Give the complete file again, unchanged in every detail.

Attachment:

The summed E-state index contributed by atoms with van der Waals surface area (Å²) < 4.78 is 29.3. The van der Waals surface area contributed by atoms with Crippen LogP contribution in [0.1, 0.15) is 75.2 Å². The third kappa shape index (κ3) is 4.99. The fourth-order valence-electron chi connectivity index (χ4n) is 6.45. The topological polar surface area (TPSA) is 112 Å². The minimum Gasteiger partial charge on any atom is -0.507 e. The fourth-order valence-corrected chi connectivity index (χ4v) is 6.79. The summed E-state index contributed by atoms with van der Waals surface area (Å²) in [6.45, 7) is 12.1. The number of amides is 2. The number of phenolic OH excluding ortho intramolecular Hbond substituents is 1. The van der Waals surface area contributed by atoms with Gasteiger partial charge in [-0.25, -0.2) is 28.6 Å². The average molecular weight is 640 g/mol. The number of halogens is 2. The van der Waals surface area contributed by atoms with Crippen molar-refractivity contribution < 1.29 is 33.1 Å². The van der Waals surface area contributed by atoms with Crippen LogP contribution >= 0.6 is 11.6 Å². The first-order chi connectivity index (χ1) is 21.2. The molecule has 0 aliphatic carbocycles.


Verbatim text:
The summed E-state index contributed by atoms with van der Waals surface area (Å²) < 4.78 is 29.3. The van der Waals surface area contributed by atoms with Crippen LogP contribution in [0.1, 0.15) is 75.2 Å². The third kappa shape index (κ3) is 4.99. The fourth-order valence-electron chi connectivity index (χ4n) is 6.45. The topological polar surface area (TPSA) is 112 Å². The minimum Gasteiger partial charge on any atom is -0.507 e. The fourth-order valence-corrected chi connectivity index (χ4v) is 6.79. The summed E-state index contributed by atoms with van der Waals surface area (Å²) in [6.45, 7) is 12.1. The number of amides is 2. The number of phenolic OH excluding ortho intramolecular Hbond substituents is 1. The van der Waals surface area contributed by atoms with Gasteiger partial charge in [-0.25, -0.2) is 28.6 Å². The average molecular weight is 640 g/mol. The number of halogens is 2. The van der Waals surface area contributed by atoms with Crippen molar-refractivity contribution < 1.29 is 33.1 Å². The van der Waals surface area contributed by atoms with Crippen LogP contribution >= 0.6 is 11.6 Å². The first-order chi connectivity index (χ1) is 21.2. The molecule has 0 aliphatic carbocycles.